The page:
• You will have good days and bad days – roll with the punches
  • See long training runs as mini race days

I’m really bad at accepting that runs don’t always go to plan. I rarely cut runs short and I never do more than my plan says, so maybe I need to be more flexible.

The necessities of a great pacer

  • Good quality watch
  • Gear you can trust
  • Solid knowledge of the race
  • The ability to adapt

I’ve now got a fantastic watch and I’ll probably wear my favourite black shorts. I need to check out the route of Reading Half as I think it’s changed since I last ran it.

Pre-race preparation

  • Fuel intake – what shall I eat and drink?
  • Route planning
  • Race planning – what will I need?
  • Weather preparation

This was one of my favourite parts of Ali’s talk. When I last ran Reading Half, I tried to fuel up with a vanilla Gu, but it was too thick and my friend threw it in the gutter because she thought I was taking too long and I didn’t have time to waste. Ali said that when he is running he uses Ella’s Kitchen baby food pouches (with Spaghetti Bolognese being a favourite) and Mars bars. I don’t think I could eat something that requires that much chewing when I’m running!

The perfect race morning

  • Review your pre race preparation
  • Get to the race village nice and early
  • Warm up properly using that time to visualise the race
  • Get to your starting pen with plenty of time
  • Never lose a smile

I don’t like being stressed on race day, but I have to admit that even though I arrive early I don’t always do a proper warm up.

Race break down

  • Why break down a race?
  • How I break down a race:
    • Miles 1-3
    • Miles 3-11
    • Miles 11-13.1

Breaking down a race into segments is a good mental strategy – it’s something that I do already.

Miles 1-3

  • Holding back the adrenaline
  • Don’t weave
  • Be prepared for a slower pace
  • Just concentrate on you and getting to mile 3
  • Treat it similar to your warm up in training runs

Last time I ran this race, I definitely wasted time and energy by weaving around people. This time I aim to get myself into the right start pen to and take off at a steady pace. Starting too fast is one of my worst habits. At Gosport Half a few years back, I challenged myself not to look at my watch for the first three miles. I didn’t quite manage it, but it was helpful as it stopped me getting into a panic about going too fast or too slow.

Miles 3-11

  • Ask yourself some questions:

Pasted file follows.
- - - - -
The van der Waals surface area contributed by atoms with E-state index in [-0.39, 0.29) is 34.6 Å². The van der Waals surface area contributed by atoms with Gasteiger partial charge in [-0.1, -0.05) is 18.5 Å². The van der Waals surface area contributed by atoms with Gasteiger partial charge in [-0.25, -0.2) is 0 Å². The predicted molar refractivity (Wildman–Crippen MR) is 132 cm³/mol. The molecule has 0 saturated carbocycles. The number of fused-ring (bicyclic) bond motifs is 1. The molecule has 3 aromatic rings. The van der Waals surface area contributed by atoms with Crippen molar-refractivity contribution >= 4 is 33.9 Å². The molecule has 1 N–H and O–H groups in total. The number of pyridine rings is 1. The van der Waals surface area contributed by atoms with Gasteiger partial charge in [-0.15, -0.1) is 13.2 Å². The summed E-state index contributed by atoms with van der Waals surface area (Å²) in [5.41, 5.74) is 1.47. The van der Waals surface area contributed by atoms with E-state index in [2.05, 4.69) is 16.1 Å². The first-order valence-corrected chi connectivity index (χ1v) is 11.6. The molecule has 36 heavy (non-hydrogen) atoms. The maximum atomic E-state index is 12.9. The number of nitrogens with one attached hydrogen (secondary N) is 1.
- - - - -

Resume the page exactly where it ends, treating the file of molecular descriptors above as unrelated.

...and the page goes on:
• How am I feeling?
    • What is my fuel intake?
    • Do I need to slow down?
  • Join a group and interact
  • Settle into your race pace
  • Be prepared for things to get tough

I definitely think that running with others who are going at your pace helps. When I got my half marathon PB, I ran with a friend. We were both running faster than we had ever managed before, but we stuck with each other, which gave us both a mental boost.

Miles 11-13.1

  • Break down into bitesize pieces
  • If you’re looking for a PB, now is the time to start pushing the pace
  • Mental toughness is key in these final miles
  • Treat it as the party bus home

This bit always begins at mile 10 for me as then I repeat my mantra: “parkrun to go!”

After Ali’s talk there was time for a Q&A session before we went out for a warm up and a  5km run.

After a few stretches, we split into two groups. The faster group were going to go at 9-9:30 minute miles. I thought that should be OK as I can usually run parkrun at that pace with a buggy. However, I’ve really not run much since before Christmas, so I found it really hard going… also we started at a slightly quicker pace. I definitely think I needed to start more slowly and build up.

© Anna Smith-James

© Anna Smith-James

My stretch goal for Reading Half is 1:49:59, but I would be happy with anything under 1:52:19. At the moment, I think I’d be amazed if I could finish in under 2 hours, but I know that I was able to make a lot of progress in a short period of time last year, so as long as I’m focused, I should get there.

After another short refreshment break, it was on to the physio and injury prevention workshop, led by Jim Adkins from Berkshire Physiotherapy.

This was another interactive session with a combination of questions, answers, information and activity.